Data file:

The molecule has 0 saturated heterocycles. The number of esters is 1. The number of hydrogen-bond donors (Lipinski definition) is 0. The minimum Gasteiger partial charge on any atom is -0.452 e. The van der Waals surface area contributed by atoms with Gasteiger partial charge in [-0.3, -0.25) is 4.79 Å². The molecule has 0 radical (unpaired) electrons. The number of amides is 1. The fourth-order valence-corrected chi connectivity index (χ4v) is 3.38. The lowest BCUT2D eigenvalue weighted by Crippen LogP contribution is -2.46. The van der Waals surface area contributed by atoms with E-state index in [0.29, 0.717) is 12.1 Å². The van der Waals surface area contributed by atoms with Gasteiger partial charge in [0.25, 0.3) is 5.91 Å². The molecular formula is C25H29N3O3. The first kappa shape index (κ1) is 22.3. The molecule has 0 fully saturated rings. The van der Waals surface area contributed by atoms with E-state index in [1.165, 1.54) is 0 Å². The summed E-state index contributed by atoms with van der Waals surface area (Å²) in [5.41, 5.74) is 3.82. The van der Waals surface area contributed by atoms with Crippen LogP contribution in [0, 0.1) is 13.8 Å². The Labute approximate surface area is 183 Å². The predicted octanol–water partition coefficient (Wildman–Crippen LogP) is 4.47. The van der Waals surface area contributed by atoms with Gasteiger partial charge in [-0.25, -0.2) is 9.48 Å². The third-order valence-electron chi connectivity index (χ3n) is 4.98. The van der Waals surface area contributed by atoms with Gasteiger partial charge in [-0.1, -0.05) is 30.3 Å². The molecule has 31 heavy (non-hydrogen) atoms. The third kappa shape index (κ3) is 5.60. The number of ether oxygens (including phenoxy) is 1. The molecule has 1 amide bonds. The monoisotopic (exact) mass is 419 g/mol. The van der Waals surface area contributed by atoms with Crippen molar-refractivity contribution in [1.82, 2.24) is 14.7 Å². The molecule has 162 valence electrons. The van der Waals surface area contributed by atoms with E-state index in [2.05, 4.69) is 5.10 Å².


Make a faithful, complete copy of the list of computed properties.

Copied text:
The molecule has 0 saturated heterocycles. The number of esters is 1. The number of hydrogen-bond donors (Lipinski definition) is 0. The minimum Gasteiger partial charge on any atom is -0.452 e. The van der Waals surface area contributed by atoms with Gasteiger partial charge in [-0.3, -0.25) is 4.79 Å². The molecule has 0 radical (unpaired) electrons. The number of amides is 1. The fourth-order valence-corrected chi connectivity index (χ4v) is 3.38. The lowest BCUT2D eigenvalue weighted by Crippen LogP contribution is -2.46. The van der Waals surface area contributed by atoms with E-state index in [0.29, 0.717) is 12.1 Å². The van der Waals surface area contributed by atoms with Gasteiger partial charge in [0.25, 0.3) is 5.91 Å². The molecular formula is C25H29N3O3. The first kappa shape index (κ1) is 22.3. The molecule has 0 fully saturated rings. The van der Waals surface area contributed by atoms with E-state index in [1.165, 1.54) is 0 Å². The summed E-state index contributed by atoms with van der Waals surface area (Å²) in [5.41, 5.74) is 3.82. The van der Waals surface area contributed by atoms with Crippen LogP contribution in [0, 0.1) is 13.8 Å². The Labute approximate surface area is 183 Å². The predicted octanol–water partition coefficient (Wildman–Crippen LogP) is 4.47. The van der Waals surface area contributed by atoms with Gasteiger partial charge in [-0.25, -0.2) is 9.48 Å². The third-order valence-electron chi connectivity index (χ3n) is 4.98. The van der Waals surface area contributed by atoms with Gasteiger partial charge in [-0.1, -0.05) is 30.3 Å². The molecule has 31 heavy (non-hydrogen) atoms. The third kappa shape index (κ3) is 5.60. The number of ether oxygens (including phenoxy) is 1. The molecule has 1 amide bonds. The monoisotopic (exact) mass is 419 g/mol. The van der Waals surface area contributed by atoms with Crippen molar-refractivity contribution in [1.82, 2.24) is 14.7 Å². The molecule has 162 valence electrons. The van der Waals surface area contributed by atoms with E-state index in [2.05, 4.69) is 5.10 Å².